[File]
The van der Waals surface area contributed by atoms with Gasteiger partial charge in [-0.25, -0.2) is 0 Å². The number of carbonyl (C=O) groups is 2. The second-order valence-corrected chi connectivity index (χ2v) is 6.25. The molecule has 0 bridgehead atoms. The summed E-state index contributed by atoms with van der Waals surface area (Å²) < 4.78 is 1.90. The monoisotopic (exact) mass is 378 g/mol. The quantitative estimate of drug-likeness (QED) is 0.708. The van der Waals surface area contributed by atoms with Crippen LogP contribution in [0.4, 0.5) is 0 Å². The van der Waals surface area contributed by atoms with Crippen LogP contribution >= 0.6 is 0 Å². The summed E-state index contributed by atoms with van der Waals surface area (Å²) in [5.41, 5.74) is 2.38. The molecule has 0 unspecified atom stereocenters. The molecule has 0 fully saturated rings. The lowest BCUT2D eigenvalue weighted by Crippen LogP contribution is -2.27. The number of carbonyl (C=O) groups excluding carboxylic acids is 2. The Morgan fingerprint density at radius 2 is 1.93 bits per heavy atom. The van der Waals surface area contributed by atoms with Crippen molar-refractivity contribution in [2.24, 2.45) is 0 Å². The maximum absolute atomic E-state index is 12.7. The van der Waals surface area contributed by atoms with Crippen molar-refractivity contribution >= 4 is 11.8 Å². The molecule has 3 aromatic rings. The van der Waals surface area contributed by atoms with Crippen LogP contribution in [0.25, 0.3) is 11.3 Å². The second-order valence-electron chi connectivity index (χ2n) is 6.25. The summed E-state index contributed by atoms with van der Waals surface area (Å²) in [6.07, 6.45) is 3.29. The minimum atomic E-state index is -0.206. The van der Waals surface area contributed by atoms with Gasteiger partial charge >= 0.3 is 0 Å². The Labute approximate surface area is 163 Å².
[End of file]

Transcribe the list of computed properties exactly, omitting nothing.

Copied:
The van der Waals surface area contributed by atoms with Gasteiger partial charge in [-0.25, -0.2) is 0 Å². The number of carbonyl (C=O) groups is 2. The second-order valence-corrected chi connectivity index (χ2v) is 6.25. The molecule has 0 bridgehead atoms. The summed E-state index contributed by atoms with van der Waals surface area (Å²) < 4.78 is 1.90. The monoisotopic (exact) mass is 378 g/mol. The quantitative estimate of drug-likeness (QED) is 0.708. The van der Waals surface area contributed by atoms with Crippen LogP contribution in [0.4, 0.5) is 0 Å². The van der Waals surface area contributed by atoms with Crippen LogP contribution >= 0.6 is 0 Å². The summed E-state index contributed by atoms with van der Waals surface area (Å²) in [5.41, 5.74) is 2.38. The molecule has 0 unspecified atom stereocenters. The molecule has 0 fully saturated rings. The lowest BCUT2D eigenvalue weighted by Crippen LogP contribution is -2.27. The number of carbonyl (C=O) groups excluding carboxylic acids is 2. The Morgan fingerprint density at radius 2 is 1.93 bits per heavy atom. The van der Waals surface area contributed by atoms with Crippen molar-refractivity contribution in [2.24, 2.45) is 0 Å². The maximum absolute atomic E-state index is 12.7. The van der Waals surface area contributed by atoms with Crippen molar-refractivity contribution >= 4 is 11.8 Å². The molecule has 3 aromatic rings. The van der Waals surface area contributed by atoms with Crippen LogP contribution in [0.25, 0.3) is 11.3 Å². The second-order valence-electron chi connectivity index (χ2n) is 6.25. The summed E-state index contributed by atoms with van der Waals surface area (Å²) in [6.07, 6.45) is 3.29. The minimum atomic E-state index is -0.206. The van der Waals surface area contributed by atoms with Gasteiger partial charge >= 0.3 is 0 Å². The Labute approximate surface area is 163 Å².